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Atrial fibrillation is a major risk factor of stroke. The top heart chambers (atria) fibrillate and stagnation of blood predisposes to clotting; the blood clot can then get dislodged into circulation and finally wedged in one of the arteries in brain cutting off blood supply and causing a stroke. Rivaroxaban is one of anticoagulants ('blood thinning' drugs) which reduce the risk of excessive clotting and so the risk of stroke. So, the answer is yes - a previous stroke automatically places your mother in the high risk category - but she seems to be on a good treatment to reduce this risk as much as possible.

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Dr. Petr Ruzicka PhD FRCP Premium Profile Has a more complete profile

Cardiologist

Cheadle

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There are two approaches to the management of AF. 1. Controlling the heart rate or converting the rhythm back to normal sinus rhythm. To control or reduce the heart rate beta blockers are useful such as bisoprolol. Sometimes converting the rhythm back to sinus rhythm may involve a procedure called a DC cardioversion. Then the patient may be on a beta blocker or other medication like flecainide or possibly amiodarone to maintain the patient in sinus rhythm. 2. The other important thing to consider is blood thinners such as warfarin or apixiban. This in some patients is important to consider taking to reduce the risk of stroke.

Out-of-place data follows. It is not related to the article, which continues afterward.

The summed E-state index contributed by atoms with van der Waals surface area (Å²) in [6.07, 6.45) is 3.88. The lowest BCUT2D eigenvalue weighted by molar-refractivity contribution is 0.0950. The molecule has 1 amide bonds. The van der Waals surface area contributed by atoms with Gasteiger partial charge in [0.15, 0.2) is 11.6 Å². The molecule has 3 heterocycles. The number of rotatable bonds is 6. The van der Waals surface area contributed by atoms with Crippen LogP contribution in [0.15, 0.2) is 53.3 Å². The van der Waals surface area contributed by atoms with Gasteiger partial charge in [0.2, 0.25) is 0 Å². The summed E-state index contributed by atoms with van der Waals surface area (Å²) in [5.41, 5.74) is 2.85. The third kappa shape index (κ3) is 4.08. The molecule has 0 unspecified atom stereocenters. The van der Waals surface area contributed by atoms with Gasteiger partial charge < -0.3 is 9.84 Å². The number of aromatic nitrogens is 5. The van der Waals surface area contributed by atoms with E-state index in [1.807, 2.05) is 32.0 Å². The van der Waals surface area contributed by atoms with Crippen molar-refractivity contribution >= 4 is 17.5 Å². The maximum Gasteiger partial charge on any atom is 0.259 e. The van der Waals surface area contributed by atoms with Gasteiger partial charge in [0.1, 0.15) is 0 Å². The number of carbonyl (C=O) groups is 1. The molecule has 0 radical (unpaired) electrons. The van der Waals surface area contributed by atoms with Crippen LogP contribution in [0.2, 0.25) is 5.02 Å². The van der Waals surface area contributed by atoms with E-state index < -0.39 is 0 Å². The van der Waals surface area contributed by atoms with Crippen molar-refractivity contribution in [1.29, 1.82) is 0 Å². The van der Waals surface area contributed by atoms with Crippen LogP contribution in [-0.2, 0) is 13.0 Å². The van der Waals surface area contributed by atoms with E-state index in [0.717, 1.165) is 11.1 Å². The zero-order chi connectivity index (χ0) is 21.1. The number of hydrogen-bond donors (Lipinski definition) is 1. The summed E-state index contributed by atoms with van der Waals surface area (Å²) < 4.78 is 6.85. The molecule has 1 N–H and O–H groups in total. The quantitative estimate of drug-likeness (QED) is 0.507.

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Dr. Alamgir Kabir

Cardiologist

Basildon

It may be worth trying another cardio specific beta blocker such as Bisoprolol or Nebivolol.If the nightmares continue to be a problem then Verapamil is a choice that won't cause nightmares although not as great in controlling palpitations. Simple measures such as avoiding stimulants such as Caffein and Alcohol also help reduce palpitations. Good luck !

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Dr. Abdullah Mohammed

Cardiologist, Internist

Liverpool

Isolated ventricular ectopic beats are very common and usually benign. Although 206 beats sound a lot, your burden of ectopic beats is low during this period of recording. If you only feel the intermittent skipped beats, have had no black outs and you have no other significant cardiac symptoms, it is unlikely these are of significance although they can be quite intrusive. in some cases (dependent on characteristics of your 12 lead ECG and the pattern of ectopics) an echocardiogram may be helpful.

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Dr. Michael Hickman MD FRCP

Cardiologist

Guildford

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